Be prepared for due diligence BEFORE your fundraising!

There are very few things that I do not love about venture capital but taking a founder through due diligence is one of them. I have written about the importance of due diligence in the past and a best-case scenario, due diligence should not take more than 30 days to complete. But realistically it takes anywhere between 90 to 180+ days. The delay is due to minor oversights made by the founder that pile up over a 12-18-month period but majorly it is their overall lack of preparedness for due diligence that delays due diligence.  

The unpreparedness of founders for due diligence is baffling to me. It should be advertised that successfully completing due diligence is more important than the fundraising itself! Because if a start-up loses an investment offer even after advance negotiations, they can recover from that but if they lose an investment offer during due diligence – it is the death knell for them!

This about it – who would want to invest in a company that has failed due diligence with another investor?

Therefore, I stress the importance of “preparing” one’s start-up for due diligence even before beginning the fundraise. Over the last 12 months, I have specifically told each of the founders that raised or attempted to raise money from Artha Venture Fund – to be prepared for due diligence if they want to see our money in the bank account as soon as possible.

For the uninitiated there will be several levels of due diligence like

  • Financial DD – that is carried out by an accounting or audit firm to verify that: –
    • All transactions and its bookkeeping have been done as per standard accounting norms
    • The traction numbers provided by the company are accurate
    • The financial model can be compared to the numbers in the books of accounts.
  • Legal & Compliance DD – that is carried out by a legal firm working in conjunction with a company secretary to verify that: –
    • The company has made all their necessary filings (monthly, quarterly and annually)
    • The commercial relationships that the company has entered have been captured in a proper legal contract that protects the company’s interests
    • All employees and independent contractors have signed contracts for the employment or services with the company – including the founders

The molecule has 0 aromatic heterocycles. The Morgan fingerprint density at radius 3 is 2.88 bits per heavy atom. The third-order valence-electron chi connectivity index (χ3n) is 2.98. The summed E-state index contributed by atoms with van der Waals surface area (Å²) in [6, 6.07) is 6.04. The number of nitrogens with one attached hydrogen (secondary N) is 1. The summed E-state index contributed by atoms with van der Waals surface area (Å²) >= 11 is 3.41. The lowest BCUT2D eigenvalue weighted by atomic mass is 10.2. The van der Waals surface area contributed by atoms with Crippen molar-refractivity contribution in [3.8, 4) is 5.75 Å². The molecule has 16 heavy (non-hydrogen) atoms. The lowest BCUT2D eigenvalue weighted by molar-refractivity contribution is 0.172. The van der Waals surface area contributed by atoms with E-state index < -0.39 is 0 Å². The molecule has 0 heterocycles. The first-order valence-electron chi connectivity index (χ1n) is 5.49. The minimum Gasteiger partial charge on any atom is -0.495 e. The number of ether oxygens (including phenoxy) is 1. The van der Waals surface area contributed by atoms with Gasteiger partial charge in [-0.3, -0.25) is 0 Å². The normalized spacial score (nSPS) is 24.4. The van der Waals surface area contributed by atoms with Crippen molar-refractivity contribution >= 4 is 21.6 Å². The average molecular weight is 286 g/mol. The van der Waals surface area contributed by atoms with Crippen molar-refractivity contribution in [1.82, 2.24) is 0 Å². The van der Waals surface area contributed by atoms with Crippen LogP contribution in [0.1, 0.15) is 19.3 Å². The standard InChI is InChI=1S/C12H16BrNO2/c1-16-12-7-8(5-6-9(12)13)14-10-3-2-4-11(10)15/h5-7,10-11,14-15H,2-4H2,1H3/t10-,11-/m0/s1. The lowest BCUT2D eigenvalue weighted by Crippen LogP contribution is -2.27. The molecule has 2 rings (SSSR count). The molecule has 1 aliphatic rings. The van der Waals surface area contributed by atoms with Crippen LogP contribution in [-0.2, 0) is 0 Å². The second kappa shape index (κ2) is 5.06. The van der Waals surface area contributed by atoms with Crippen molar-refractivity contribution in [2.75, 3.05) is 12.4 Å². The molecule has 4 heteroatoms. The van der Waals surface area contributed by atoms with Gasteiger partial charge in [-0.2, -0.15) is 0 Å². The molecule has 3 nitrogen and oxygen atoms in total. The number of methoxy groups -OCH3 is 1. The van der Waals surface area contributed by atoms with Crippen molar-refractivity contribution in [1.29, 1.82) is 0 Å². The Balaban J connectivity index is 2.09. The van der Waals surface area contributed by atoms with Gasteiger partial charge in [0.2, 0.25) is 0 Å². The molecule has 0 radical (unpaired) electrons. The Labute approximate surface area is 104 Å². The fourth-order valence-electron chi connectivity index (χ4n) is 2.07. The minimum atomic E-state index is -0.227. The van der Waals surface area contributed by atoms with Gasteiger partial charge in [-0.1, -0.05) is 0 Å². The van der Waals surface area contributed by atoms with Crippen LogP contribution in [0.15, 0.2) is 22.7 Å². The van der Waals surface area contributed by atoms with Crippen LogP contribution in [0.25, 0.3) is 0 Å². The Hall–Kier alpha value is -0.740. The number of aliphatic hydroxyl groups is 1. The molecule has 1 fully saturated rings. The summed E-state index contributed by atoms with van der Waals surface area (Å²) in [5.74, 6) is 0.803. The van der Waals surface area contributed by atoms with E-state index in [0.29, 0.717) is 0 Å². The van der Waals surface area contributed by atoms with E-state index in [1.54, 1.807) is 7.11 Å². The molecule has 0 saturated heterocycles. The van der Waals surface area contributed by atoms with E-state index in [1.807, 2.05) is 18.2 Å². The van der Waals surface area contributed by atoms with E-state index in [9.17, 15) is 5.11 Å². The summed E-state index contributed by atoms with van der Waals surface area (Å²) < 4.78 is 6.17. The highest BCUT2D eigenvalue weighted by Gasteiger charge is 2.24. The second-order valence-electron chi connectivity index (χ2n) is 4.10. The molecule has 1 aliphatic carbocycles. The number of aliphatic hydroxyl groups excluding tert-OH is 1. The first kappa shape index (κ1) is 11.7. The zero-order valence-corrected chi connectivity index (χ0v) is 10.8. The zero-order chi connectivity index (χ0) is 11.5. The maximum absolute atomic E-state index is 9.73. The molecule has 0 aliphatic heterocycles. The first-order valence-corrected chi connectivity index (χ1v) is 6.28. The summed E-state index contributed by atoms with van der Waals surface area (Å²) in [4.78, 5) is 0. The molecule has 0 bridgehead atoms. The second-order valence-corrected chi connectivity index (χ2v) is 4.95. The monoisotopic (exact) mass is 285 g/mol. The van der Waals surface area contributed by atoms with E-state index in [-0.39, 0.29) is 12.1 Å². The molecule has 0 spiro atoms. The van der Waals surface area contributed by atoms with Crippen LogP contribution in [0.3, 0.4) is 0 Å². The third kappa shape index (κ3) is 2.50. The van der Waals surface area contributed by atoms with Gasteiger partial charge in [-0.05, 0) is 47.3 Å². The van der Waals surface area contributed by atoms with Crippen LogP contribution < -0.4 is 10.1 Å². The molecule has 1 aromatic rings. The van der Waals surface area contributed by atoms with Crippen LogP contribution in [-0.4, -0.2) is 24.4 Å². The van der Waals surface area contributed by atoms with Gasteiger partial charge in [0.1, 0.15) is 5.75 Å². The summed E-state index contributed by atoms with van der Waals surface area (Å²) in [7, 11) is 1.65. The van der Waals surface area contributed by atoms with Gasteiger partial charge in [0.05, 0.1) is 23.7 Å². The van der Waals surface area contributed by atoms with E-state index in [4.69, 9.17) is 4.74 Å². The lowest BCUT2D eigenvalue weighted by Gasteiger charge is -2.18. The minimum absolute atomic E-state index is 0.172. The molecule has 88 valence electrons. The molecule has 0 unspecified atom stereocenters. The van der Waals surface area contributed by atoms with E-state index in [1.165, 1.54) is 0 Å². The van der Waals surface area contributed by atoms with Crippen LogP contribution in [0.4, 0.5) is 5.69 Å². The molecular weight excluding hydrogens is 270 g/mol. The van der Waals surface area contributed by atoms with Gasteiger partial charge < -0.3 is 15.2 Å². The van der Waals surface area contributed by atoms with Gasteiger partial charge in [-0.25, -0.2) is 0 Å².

• All registrations, licenses, and permits that are required to operate the business have been procured and are current
  • Valuation – this is something unique to the Indian ecosystem and this usually carried out by a merchant banker to:-
    • Review the financial model for the company and its future projections
    • Deduce a valuation based on the above information
  • Internal DD – this differs from investor to investor but in our case we: –
    • Speak to former employers, associates, references and even your school to get a background on the founder
    • Speak to current or former employees, contractors, advisors, industry experts, suppliers and customers of the company to get their perspective on the company, the founder and the internal working
    • Conduct mystery shopping campaigns to verify/validate that the product/service is of the quality or efficiency that is being promised
    • Conduct on the spot checks on the company and its operations

Unfortunately, due diligence isn’t something that can be wished away by an investor in a sound frame of mind therefore founders would be better prepared if they would just prepare themselves for due diligence. So, if you are someone that is looking at raising money from us here is our standard due diligence checklist – be prepared for this before you send your pitch deck!

40/2019

v36.003

I Invest in Risky Assets but I am not a Gambler!

A few days ago while rushing into a meeting, I heard someone call out my name. I was in a hurry, but I knew the person, so I politely spoke to him for a few minutes. During the conversation, he reminded me of a venture he had recommended that I almost invested in i.e. I committed capital, but backed down due to serious concerns with the founding team. I am aware (and as he went on to remind me) that that company went onto become quite big and it frequentlty comes up in conversation with people and our prospective LP’s as a part of our “anti-portfolio”, but I do not think that I “missed out” on making the investment, because even if it were offered to me today (under the same conditions), I would stand by my decision and refuse to invest in it.

I have been thinking about why I continue to abide by certain principles because eventually monetary returns are every investor’s ultimate goal, right? I know my reasons for abiding by by certain principles, but it is only today as I was getting ready for my day, that it struck me how to explain it.